Yavanna (West Germany): Bilder Aus Mittelerde (Lord 33 545, with inner, 1984)
Gitta Löwenstein (occasional vocals)
More a loose collective than a band, this outfit was masterminded by former Eden leader Dirk Schmalenbach. The music here is varied high-tech progressive – from the über-dramatic opener ‘Valinor’ to the two relaxed instrumentals that close the set – that never threatens to rival Eden in quality. Werwolf’s Gitta Löwenstein fronts side one’s closer ‘Lúthiens Frühlingsgesang Und Tanz’. GRADE: C+.
See also Jacamis, Werwolf

Joy Yates & Dave MacRae (New Zealand): Forecast (Tartar TRL 033, 1984)
Joy Yates (lead vocals)
The last couple of Pacific Eardrum albums were pretty unpalatable, so I didn’t have high hopes for this. However, it’s a nice album of smooth jazz ballads, with a sound similar to Elkie Brooks’s early eighties work, showcasing Yates’s fine voice to good effect. GRADE: C+.

See also Esperanto, Pacific Eardrum

Yays & Nays (USA): Yays And Nays (Neo 4228/4229, 1968)
Dawn (joint lead vocals), Bev (joint lead vocals), Sue (joint lead vocals)
This odd, quirky little album falls between several stools: the basic style is pop/folk with a bit of a late coffeehouse vibe, but the backing is often garagy and electric and male singer FD is clearly channelling Elvis Presley. Whilst not overtly psychedelic, it is likely to appeal to fans of the style and the LP benefits from all-original material, much of which has satirical lyrics discussing men’s attitudes towards women and vice-versa. GRADE: C+.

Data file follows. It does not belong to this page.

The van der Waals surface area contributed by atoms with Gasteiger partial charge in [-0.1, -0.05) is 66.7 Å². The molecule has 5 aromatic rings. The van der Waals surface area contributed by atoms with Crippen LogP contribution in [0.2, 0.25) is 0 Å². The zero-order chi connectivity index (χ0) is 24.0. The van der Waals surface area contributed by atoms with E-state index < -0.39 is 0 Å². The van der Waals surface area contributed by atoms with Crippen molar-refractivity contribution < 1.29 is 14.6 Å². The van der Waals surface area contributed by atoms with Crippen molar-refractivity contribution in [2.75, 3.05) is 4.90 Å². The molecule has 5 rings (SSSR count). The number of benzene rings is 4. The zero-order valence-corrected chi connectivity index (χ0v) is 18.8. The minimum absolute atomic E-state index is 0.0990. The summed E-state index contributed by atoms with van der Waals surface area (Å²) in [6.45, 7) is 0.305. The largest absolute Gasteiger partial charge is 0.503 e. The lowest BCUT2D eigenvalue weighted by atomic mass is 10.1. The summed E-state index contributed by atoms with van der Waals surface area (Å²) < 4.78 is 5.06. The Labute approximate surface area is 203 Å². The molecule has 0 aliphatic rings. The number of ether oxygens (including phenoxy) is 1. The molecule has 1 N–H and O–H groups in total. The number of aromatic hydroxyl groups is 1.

Yellow Autumn (USA): Children Of The Mist (Vala VC 4599, with insert, 1977)
Lorraine Dechter (joint lead vocals, guitar, tambourine)
This acoustic acid-folk album has mostly original material and a sound similar to the better tracks on the first Gwydion album. It also displays some mediaeval edges and a slight Incredible String Band influence, and with neoclassical touches from violin, viola and cello here and there could at a push be compared with Comus at their calmest. Overall, it’s a strong and consistent album, although not among the all-time greats of the genre. GRADE: C+.

Yesterdays (Romania): Holdfénykert (Rockszerviz RSZ-001, CD, Hungary, 2006)
Kinga Jánosi (principal vocals), Emese Kozma Kis (flute), Tímea Fülöp (backing vocals)
Formed by ethnic Hungarians based in Western Romania, Yesterdays offered mellow folky and jazzy soft progressive with lots of flute and a fair bit of Mellotron. It’s mostly too diffident to be truly memorable, but it’s all beautifully done and wonderfully atmospheric, and there are a few moments of intensity (notably on the extended number ‘Seven’). GRADE: C+.
Yesterdays (Romania): Colours Caffé (Disk Union DUPG069, double CD, Japan, 2010)
Linda Horváth (principal vocals), Andrea Emese Ercsey (occasional vocals)
Recorded with a slightly different line-up, the band’s second album retains the sonic textures from their first (notably the Mellotron and flute) but largely substitutes more upbeat, pop-influenced material. The end result is unusual and pleasant, if rather inconsequential. Whilst a domestic release also existed, the Japanese ‘author’s edition’ added a second disc mostly comprising alternate versions of songs from both LPs. GRADE: C+.